Kim ,Ellie, Owen and Maren: Reducing Stress and Anxiety While Breastfeeding

*Kim Hawkins is one of Doulas of Capitol Hill's awesome doulas and also happens to be a Certified Lactation Counselor. If you are interested in speaking to her about supporting you through pregnancy, birth and postpartum, please inquire!*

Breastfeeding my three children has been one of my favorite things about having a baby. The snuggles, the joy in providing them their food and the ease at being ready to nurse as soon as they are hungry. But nursing is also hard and sometimes getting to a place of it feeling easy doesn’t always happen. Sometimes breastfeeding is tough and the relationship isn’t what you want it to be. The list of reasons include getting the latch right, sore nipples, low milk supply, late night feedings or figuring out how to use a nursing cover in public.

But the often the reason it’s hard, especially in the beginning, is it’s all you think about. With all three of my kids I had a lot of stress and anxiety regarding breastfeeding. It’s was the questions that constantly played in my head: How does that latch feel? Is the baby in the right position? They are falling asleep, should I wake them up? Did they eat enough on that side? Should I offer the other breast? Should I just let them sleep? And the list goes on and on.

It can feel lonely because as much as our partners can be supportive and helpful, it can feel as if it’s all on the nursing mother’s shoulders. But here the secret to breastfeeding success- SUPPORT. You don’t have to go through it all alone, there are a lot of people who want to help you be successful, from your partner to your doula to professions such as IBCLC’s and CLC’s. Here are some ways to help reduce the stress and anxiety and get support for breastfeeding before the baby is born, during the early days and beyond!

1.      During pregnancy: Meeting with an IBCLC or a CLC to discuss breastfeeding helps to answer questions you may have, be prepared of what items you’d like to have on hand, discuss your health history that may affect breastfeeding and what to expect during the early days. This is also helpful for partners to hear so they can know how to best support mom, because even though she’s doing the work of providing the food support from partners is key in success during the early days.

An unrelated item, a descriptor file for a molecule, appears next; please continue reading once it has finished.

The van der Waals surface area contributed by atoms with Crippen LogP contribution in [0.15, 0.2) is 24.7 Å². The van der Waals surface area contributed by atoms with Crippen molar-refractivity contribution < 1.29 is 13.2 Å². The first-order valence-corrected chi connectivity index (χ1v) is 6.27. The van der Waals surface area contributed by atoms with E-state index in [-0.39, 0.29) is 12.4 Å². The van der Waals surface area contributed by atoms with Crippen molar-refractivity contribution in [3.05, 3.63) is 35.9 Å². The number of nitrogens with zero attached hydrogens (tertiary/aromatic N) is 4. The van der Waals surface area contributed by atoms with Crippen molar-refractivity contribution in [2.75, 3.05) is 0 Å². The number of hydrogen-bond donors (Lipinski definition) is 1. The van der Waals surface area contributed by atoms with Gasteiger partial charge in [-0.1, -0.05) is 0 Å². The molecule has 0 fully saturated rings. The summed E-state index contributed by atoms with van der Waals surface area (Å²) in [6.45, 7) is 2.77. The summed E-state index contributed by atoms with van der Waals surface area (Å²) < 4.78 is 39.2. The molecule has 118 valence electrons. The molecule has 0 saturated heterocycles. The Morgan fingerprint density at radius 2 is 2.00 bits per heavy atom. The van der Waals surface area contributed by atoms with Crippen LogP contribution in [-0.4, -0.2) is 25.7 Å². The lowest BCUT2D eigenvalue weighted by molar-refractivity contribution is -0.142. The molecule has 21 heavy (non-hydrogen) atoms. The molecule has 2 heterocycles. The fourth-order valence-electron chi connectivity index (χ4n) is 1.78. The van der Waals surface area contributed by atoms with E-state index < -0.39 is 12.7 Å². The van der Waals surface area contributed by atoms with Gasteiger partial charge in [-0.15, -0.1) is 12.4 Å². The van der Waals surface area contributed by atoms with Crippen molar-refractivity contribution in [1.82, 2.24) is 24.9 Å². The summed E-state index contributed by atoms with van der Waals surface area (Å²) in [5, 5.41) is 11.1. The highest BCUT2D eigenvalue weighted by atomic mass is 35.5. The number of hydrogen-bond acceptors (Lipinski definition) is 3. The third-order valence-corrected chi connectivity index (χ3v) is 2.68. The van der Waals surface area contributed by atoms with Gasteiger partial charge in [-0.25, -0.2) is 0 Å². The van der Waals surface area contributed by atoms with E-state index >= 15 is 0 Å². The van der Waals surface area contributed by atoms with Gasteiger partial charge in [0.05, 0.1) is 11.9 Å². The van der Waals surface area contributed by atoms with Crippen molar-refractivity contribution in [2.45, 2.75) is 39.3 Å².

2.      At the hospital: Your doula and nurse will help with the first latch during the golden hour of birth. I’ll be honest, the first latch is usually awkward and not great but that’s okay! The first latch isn’t a make or break it in determining your breastfeeding relationship. It’s to get the hormones started to get milk production going and get the baby colostrum. During your stay at the hospital, ask for help from the postpartum nurse and the Lactation Consultant at the hospital. They can help with latch and answer any questions you may have.

3.      At home: Your doula will visit you soon after you come home from the hospital and can help answer some basic questions but even better is scheduling a visit from an IBCLC or CLC to really go in depth with you about latch, positions, any issues you are having and make sure you feel confident in what’s going on. Having support in your home environment can feel invaluable that first week at home as you’re adjusting to life with a newborn. And this isn’t just for the first baby! Adding a new baby to the household can throw things off and different babies can have different challenges.

4.      Beyond the early days: As the baby gets older new questions usually come up. This includes pumping, introducing a bottle, returning to work and introducing solids. Seeing or having a phone consultation during these times with an IBCLC or CLC is an awesome resource.

5.      Peer support and support groups: Finding your local La Leche League and USA Breastfeeding sponsored groups offer a knowledgeable leader and support from other moms. Local new mom groups such as PACE help with peer support of other moms going through the same struggles and successes. Lastly, online groups on Facebook, like DCH Village, usually means there’s other moms who are able to quickly answer questions that pop up.

Regardless if you decide to nurse, to supplement or formula feed, the doulas, IBCLC’s and CLC’s with Doulas of Capitol Hill are here to offer nonjudgmental support. Whatever decision you make that is best for YOUR family is the most important thing. We’re here to help support you to help ease your stress and anxiety!

Comment